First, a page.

I was given this by a friend who'd already read it and wasn't particularly impressed by it, on the condition that after finishing it, I pass it on. So I'll do that. Tomorrow I'll leave it on a train, and some random stranger can pick it up. And I'll do it regretfully, because I actually quite enjoyed it. Sure, it doesn't say much about anything - least of all what the author loves about cricket - and I can't remember a damned thing of any significance about it, but even so, it was an enjoyable read. I recommend that you buy it. Unless you find it on the train tomorrow. I'll be buying it too.
This essay by one of the great pure mathematicians is rightly famous, but not for the right reasons. The author's central thesis - that real mathematics is, like the other forms of art, wholly useless - was shown to be wrong shortly after his death. The "wholly useless" theory of numbers, in which Hardy spent most of his professional life, is in fact of paramount importance these days. When you buy this book from Amazon the only reason you can be assured that naughty people won't steal your credit card number in transit is because of work done by pure mathematicians, and Hardy's own work has proven to be important in physics.
Hardy is writing for the non-mathematical layman here, so the book is very approachable, with only a minimum of elementary mathematics in it, which he provides as examples, and all of which should be accessible to anyone, including small children and Media Studies students. His intention is to provide a view into the mind of "real" mathematicians and explain the fascination that some people have with his "wholly useless" subject. And I suppose he does a decent job of that.
But in my opinion, the best bit is the foreword by C. P. Snow, which first appeared in the 1967 edition, 20 years after Hardy's death. That is a clear, touching - but critical in parts - portrait, and would be worth reading on its own. Hardy's essay is just a bonus.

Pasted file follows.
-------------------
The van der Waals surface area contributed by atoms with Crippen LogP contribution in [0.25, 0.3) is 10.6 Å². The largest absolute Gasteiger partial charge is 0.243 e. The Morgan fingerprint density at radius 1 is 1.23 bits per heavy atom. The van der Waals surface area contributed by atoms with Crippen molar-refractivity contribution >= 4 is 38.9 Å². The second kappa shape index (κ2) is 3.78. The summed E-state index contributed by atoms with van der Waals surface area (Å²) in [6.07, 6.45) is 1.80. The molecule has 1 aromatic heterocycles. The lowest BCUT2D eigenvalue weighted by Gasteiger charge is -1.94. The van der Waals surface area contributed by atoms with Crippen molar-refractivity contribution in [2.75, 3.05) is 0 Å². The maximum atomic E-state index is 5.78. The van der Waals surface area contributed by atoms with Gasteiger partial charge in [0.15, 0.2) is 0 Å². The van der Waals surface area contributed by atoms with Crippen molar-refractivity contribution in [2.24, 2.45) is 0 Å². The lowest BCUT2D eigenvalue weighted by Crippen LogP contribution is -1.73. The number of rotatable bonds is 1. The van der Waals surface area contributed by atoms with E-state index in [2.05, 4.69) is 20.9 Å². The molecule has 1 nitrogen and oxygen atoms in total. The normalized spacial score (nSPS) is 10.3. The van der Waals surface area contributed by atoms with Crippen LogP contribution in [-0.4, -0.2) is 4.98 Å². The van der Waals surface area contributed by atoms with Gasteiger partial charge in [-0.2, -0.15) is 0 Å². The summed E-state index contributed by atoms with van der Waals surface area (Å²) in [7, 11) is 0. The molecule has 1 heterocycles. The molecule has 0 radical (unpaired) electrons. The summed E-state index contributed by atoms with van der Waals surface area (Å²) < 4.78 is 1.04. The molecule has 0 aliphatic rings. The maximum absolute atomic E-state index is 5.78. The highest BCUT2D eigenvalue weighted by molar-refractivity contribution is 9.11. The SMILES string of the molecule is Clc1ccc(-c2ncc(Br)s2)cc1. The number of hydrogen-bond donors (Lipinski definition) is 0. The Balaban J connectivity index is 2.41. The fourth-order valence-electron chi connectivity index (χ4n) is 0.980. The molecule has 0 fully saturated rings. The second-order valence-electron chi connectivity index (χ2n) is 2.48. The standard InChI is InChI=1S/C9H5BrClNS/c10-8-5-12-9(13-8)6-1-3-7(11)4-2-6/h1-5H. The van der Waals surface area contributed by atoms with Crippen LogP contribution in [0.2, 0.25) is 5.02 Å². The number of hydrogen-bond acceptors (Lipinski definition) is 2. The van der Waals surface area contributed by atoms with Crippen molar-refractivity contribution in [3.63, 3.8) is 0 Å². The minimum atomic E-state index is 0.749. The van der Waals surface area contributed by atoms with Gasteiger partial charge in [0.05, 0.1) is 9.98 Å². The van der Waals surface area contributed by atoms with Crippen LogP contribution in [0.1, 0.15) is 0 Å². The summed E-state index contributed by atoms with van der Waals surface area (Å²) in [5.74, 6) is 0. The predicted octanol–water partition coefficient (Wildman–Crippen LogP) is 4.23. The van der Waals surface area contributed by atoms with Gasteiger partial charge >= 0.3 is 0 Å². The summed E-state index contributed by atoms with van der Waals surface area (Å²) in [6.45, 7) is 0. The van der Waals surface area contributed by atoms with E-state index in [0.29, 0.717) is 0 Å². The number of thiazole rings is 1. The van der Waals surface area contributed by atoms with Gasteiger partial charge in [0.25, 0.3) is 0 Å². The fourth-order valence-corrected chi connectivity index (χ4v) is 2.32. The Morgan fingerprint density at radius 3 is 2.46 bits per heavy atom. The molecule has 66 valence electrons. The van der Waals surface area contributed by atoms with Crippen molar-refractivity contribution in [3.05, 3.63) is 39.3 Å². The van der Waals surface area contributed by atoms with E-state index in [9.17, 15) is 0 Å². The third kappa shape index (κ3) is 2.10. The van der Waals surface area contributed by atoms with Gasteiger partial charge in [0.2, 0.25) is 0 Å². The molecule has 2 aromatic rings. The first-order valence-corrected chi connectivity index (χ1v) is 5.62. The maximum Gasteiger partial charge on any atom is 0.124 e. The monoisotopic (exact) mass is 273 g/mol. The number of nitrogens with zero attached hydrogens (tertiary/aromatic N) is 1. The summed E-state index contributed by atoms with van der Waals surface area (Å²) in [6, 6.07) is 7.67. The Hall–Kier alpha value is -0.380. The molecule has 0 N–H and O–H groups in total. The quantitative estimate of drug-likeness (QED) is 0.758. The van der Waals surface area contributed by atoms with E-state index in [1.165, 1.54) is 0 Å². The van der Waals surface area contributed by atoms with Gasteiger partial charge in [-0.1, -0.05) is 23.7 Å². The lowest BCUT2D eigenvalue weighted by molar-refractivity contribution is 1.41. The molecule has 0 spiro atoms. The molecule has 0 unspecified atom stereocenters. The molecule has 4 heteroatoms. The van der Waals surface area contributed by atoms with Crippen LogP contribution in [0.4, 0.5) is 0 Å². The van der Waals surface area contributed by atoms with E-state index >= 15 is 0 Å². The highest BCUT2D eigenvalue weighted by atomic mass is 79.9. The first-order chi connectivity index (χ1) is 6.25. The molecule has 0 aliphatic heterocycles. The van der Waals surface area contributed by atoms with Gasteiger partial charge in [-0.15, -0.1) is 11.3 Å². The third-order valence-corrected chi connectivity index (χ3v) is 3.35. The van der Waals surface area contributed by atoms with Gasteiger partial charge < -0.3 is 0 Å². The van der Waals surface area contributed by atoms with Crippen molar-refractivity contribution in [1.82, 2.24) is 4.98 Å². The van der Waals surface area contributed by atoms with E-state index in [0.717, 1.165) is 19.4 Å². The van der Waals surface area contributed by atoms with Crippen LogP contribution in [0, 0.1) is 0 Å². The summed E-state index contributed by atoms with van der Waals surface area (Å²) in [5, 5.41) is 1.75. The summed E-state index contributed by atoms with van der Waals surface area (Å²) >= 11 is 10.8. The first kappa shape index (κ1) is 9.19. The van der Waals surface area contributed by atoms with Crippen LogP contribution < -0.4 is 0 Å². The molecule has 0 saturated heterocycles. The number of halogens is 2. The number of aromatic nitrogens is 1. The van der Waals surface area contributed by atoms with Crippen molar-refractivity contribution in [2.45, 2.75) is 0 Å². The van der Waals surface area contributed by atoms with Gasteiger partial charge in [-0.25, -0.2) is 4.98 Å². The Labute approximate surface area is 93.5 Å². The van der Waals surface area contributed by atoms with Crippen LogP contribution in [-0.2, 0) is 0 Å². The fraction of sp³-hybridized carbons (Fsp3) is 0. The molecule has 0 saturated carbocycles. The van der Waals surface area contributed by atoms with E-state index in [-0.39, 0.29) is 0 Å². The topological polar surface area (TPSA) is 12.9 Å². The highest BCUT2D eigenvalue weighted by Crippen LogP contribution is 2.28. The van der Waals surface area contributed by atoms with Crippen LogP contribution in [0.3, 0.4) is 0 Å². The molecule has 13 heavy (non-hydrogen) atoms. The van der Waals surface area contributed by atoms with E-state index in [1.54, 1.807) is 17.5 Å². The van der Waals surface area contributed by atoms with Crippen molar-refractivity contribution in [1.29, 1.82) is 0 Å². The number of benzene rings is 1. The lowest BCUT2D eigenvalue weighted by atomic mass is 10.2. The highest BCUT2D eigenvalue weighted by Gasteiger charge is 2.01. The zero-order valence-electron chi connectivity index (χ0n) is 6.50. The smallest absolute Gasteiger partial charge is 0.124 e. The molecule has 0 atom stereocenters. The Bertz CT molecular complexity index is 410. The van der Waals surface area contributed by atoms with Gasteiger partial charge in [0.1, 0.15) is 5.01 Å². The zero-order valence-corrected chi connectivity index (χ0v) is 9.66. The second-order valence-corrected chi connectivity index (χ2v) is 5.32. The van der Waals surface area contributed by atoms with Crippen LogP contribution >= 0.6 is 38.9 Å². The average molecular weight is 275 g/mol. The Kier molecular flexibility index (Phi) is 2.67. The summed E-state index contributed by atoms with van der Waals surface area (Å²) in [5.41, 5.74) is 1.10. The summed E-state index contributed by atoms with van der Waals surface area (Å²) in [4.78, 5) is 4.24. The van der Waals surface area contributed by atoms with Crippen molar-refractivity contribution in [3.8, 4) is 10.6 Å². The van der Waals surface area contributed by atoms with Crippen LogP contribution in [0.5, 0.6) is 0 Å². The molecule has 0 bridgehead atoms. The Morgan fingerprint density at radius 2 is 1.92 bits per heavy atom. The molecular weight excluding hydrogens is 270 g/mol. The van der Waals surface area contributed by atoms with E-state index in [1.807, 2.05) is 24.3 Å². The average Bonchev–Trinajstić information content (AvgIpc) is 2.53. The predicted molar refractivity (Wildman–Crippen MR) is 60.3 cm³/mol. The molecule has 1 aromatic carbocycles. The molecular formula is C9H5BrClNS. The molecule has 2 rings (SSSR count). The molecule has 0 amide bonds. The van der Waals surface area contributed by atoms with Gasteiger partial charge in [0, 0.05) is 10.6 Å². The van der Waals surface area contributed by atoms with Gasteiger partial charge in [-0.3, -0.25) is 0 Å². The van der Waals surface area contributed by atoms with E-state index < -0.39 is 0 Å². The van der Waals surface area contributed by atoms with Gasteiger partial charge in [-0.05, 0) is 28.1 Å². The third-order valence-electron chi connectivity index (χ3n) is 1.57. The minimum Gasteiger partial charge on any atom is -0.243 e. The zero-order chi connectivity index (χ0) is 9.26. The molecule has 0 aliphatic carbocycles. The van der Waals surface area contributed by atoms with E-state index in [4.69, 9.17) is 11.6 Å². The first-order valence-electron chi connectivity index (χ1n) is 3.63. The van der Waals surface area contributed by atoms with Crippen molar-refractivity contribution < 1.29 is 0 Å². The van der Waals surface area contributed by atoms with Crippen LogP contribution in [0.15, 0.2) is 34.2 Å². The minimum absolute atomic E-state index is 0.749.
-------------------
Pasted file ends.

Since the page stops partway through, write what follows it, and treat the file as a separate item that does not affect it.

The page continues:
I don't normally read fantasy - too much of it is just a Tolkien pastiche, and most of the rest is badly written porn. But there are a few gems in the dunghill. This is one of them. You wouldn't think it from the awful cover art, and I don't remember why I bought it, but I'm glad I did. The broad sweep of the story is tediously conventional - a nobody Celt grows up, experiences hardships, shows exceptional bravery, becomes a great man. Yawn. What makes this stand out is the clarity of the writing, the great world-building and characters (even the incidental ones are well drawn), and that while the supernatural does exist in the story, it is mostly kept in the background and isn't used as a Deus Ex Machina - in other words, the supernatural is a small supporting element in the story, and isn't used as a Get Ouf Of Jail Free card when the author runs out of ideas.
This book is worth buying. I am at least sufficiently interested to buy the next in the series and read that too.
I don't know why, but when I first bought this and tried to read it a few years ago, it and I didn't get on at all well. I left it unfinished. Now that I've re-visited it though, I enjoyed every minute of it, with one small exception. It's great space opera, there's comedy mixed in, and if some of the characters are just a little one-dimensional - well that's what makes the comedy work. That small exception? The end. It just peters out with no real ending at all. Overall though, it's recommended.
According to the cover of this awful book, Laumer is "one of America's best-selling SF writers". If Dan Brown wasn't proof enough, this book is an excellent demonstration of how "best selling" correlates poorly with actually being any good. The writing is inept and childish, the plot paper-thin, the characters - well, there aren't any. About the only thing that's any good is that the pacing is fairly consistent and Laumer does at least manage to include a beginning, middle and end. Overall, a piss-poor effort.